The RX XT leaves AMD in an incredibly strong position going forward, delivering what is required to get the entire industry to take notice, and with a strong proposition to offer gamers instantly at launch. And it's no surprise to hear the cooperation between Zen and RDNA engineers had a part to play in all this, too.
And not the least bit impressive in just how swiftly it has achieved near performance parity with Nvidia. There's still some way to go to claw back market share from the green team, but step one on RTG's to-do list build a high-end GPU can be confidently checked off with the release of the RX XT.
That's why we love it so; it's a great GPU for the full stack of resolutions and has decent ray tracing capability to boot, courtesy of second-generation RT Cores. The RTX Ti delivers gaming performance that's rather stupendous when you look at generational gains over even the RTX series—next to the GTX series, it's quite frightening, actually. There's exceptional p and p performance in a tiny package here, the likes of which would've set you back something close to twice as much cash a couple of years ago.
And that's pretty great. This card is even capable of dabbling with high-fidelity 4K gaming, although you're going to have to massage some graphics settings in order to really crack a solid 60fps in more demanding games. And that's often just in terms of average framerates, to keep your GPU above 60fps requires a lot of tinkering.
That can sometimes take the fun out of 4K gaming in the first place. It's a much smoother affair at p, and at p you can pretty much max everything out and just go. There's a solid base of genuinely great features behind RTX and the Nvidia package that's only been improved upon with Ampere, none more so than the ray-tracing performance for that matter. There's just the small issue of availability, that which has loomed over all the other RTX series launches to date. Perhaps the most impressive demonstration of what this card has achieved is seeing how it stacks up to the series generation: It topples the RTX Super in nearly every test.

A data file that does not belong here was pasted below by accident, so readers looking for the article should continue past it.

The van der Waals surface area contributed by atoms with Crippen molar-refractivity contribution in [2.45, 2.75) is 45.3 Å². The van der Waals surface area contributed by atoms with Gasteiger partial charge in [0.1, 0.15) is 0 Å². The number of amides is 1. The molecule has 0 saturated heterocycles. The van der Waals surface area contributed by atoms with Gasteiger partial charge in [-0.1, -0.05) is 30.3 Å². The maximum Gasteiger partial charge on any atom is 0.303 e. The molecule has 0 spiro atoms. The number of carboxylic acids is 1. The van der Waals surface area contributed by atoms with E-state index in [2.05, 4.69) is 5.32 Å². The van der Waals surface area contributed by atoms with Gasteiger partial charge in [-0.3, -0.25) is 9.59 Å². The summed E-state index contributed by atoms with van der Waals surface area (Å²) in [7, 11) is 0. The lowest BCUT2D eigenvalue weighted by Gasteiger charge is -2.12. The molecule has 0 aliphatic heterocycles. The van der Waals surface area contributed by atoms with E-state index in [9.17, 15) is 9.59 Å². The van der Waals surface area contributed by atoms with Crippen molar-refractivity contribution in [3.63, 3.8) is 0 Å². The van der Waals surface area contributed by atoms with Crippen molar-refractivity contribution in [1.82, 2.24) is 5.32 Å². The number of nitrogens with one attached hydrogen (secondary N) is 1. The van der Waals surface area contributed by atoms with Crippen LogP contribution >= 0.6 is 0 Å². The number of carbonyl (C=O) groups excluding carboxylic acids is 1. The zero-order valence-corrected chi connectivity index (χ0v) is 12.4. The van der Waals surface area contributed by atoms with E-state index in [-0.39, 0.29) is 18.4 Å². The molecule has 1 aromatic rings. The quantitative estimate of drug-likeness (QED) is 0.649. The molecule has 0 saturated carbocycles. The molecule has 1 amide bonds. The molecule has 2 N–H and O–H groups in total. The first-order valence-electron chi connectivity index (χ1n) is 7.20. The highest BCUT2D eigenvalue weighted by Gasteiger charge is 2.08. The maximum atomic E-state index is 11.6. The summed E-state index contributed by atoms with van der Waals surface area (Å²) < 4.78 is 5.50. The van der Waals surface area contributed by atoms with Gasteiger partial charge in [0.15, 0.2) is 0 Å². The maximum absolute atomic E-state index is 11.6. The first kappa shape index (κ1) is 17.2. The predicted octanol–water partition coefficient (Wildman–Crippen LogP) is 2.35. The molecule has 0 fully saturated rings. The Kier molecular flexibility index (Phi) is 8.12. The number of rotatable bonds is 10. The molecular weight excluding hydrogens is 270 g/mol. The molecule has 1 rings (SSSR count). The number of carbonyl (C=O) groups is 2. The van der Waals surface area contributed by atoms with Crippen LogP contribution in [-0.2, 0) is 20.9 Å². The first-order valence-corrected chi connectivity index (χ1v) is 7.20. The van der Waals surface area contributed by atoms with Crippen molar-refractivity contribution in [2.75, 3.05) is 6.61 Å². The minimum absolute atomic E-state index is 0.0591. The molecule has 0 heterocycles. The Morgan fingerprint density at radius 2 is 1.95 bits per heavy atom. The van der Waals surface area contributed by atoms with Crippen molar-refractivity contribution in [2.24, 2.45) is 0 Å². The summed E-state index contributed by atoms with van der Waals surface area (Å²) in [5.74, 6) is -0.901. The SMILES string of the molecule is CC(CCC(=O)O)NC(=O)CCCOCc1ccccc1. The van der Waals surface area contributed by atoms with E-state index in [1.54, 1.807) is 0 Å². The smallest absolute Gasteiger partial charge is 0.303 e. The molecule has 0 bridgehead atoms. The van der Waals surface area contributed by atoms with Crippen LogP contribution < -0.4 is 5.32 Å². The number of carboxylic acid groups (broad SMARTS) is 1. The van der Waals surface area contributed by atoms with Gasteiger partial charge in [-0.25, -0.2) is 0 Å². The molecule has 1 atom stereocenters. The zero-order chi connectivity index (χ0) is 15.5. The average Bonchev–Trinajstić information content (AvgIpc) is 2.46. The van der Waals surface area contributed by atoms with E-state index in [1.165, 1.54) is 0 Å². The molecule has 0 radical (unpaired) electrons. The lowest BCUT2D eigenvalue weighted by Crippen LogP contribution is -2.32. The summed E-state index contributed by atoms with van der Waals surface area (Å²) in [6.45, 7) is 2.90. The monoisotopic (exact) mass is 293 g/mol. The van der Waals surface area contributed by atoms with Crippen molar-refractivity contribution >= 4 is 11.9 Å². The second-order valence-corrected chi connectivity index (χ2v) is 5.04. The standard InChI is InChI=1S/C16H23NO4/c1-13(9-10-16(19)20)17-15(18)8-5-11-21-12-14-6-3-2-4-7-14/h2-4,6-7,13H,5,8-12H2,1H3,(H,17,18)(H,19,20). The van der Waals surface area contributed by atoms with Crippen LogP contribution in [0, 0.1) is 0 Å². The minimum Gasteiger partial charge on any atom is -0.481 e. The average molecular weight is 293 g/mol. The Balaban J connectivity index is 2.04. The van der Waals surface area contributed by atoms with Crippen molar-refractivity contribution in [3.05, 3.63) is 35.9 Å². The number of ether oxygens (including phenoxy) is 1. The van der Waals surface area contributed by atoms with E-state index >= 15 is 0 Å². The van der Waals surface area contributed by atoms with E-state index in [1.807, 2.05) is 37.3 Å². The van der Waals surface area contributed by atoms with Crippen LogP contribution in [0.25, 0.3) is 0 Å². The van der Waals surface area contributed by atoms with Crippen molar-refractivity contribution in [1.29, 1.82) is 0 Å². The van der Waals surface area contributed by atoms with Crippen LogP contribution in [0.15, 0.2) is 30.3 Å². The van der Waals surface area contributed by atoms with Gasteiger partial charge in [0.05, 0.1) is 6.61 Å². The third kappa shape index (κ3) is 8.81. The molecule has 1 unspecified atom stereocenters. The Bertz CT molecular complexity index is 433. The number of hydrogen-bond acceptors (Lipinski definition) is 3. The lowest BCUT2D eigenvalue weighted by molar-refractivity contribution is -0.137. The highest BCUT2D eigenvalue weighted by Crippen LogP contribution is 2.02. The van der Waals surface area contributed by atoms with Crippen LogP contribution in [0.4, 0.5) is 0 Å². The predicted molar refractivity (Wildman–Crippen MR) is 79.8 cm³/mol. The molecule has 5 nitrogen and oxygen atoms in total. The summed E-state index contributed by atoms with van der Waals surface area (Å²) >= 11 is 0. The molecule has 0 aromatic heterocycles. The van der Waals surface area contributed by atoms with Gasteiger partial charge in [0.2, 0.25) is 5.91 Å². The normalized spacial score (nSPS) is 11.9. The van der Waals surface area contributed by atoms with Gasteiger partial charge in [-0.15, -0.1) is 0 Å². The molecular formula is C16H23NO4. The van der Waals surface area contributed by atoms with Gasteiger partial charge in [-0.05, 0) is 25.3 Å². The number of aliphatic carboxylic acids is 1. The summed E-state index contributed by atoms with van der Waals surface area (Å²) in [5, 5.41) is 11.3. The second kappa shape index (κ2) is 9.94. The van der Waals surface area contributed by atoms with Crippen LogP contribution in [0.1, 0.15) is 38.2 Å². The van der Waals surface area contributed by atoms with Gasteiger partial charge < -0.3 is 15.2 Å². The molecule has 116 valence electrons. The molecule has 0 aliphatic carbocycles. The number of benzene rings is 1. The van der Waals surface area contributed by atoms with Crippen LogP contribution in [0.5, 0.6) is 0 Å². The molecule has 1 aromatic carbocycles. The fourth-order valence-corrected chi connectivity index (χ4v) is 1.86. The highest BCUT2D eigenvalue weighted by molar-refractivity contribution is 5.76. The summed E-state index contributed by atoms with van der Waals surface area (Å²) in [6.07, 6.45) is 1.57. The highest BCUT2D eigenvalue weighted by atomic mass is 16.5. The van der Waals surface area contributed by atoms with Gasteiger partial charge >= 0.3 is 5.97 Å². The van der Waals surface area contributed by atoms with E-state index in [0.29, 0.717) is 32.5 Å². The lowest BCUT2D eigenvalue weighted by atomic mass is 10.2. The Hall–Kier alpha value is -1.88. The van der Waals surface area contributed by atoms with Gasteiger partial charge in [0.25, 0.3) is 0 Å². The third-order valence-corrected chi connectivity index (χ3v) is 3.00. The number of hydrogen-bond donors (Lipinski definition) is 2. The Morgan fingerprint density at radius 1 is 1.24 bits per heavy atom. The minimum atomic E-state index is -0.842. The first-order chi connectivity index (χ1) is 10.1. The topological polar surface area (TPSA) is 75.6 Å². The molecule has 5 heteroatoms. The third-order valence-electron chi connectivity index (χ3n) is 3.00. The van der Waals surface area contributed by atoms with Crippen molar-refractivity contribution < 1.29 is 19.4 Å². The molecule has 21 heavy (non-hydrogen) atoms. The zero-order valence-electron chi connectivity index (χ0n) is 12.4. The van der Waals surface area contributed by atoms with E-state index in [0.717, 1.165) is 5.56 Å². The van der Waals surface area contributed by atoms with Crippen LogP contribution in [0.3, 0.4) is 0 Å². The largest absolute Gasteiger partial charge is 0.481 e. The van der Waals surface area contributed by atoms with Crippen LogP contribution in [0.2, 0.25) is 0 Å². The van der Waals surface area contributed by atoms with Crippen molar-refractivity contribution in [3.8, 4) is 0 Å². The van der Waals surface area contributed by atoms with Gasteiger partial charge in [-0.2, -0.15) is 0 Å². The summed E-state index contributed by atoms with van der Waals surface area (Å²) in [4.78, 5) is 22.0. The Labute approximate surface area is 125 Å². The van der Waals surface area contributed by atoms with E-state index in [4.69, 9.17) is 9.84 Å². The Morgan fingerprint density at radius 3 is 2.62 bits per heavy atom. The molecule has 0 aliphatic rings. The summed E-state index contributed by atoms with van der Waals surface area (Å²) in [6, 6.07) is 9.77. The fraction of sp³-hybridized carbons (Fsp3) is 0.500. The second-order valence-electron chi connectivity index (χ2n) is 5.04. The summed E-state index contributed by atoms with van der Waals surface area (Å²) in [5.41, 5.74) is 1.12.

Perhaps the only high-end Ampere that's anything close to reasonably affordable, the RTX is also impressive for its ability to match the top-string Turing graphics card, the RTX Ti, for less than half of its price tag. In return, you're gifted a 4K-capable graphics card that doesn't require too much fiddling to reach playable, if not high, framerates. And it'll absolutely smash it at p, no question about that. It's a little surprising to see the RTX Founders Edition still sporting the pin power connector of the RTX , and therefore it comes with a single 8-pin to pin adapter in the packaging.
Despite coming with two front-loaded fans the spinner at the tail of the card is there to amplify the airflow across the heatpipes and that does seem to aid the cooling performance of this smart little GPU. And of course, you have ray tracing and the ever-improving DLSS enhancements. That's a lot to add onto the impressive raw performance that the RTX offers, and it does make a difference to a lot of people.
Nvidia's xx70 series of cards is often the real sweet spot for PC gamers, and the RTX is ever that. This is the Ampere card which represents a genuine performance upgrade for the vast majority of us, at a price that we can almost swallow. And it gets kind of close, too, with 4K performance a little off the pace of the RTX —and all for one-third off the asking price.
For that reason, it's simply the better buy for any PC gamer without any ulterior motives of the pro-creator variety. But there's a reason it's not number one in our graphics card guide today, and that's simply due to the fact it's not that much better than an RTX , and sometimes not at all. Yet, inevitably its ray-tracing acceleration lags behind the competition. Even within AMD's line-up, there's no pressing argument to pick this up over more-affordable offerings.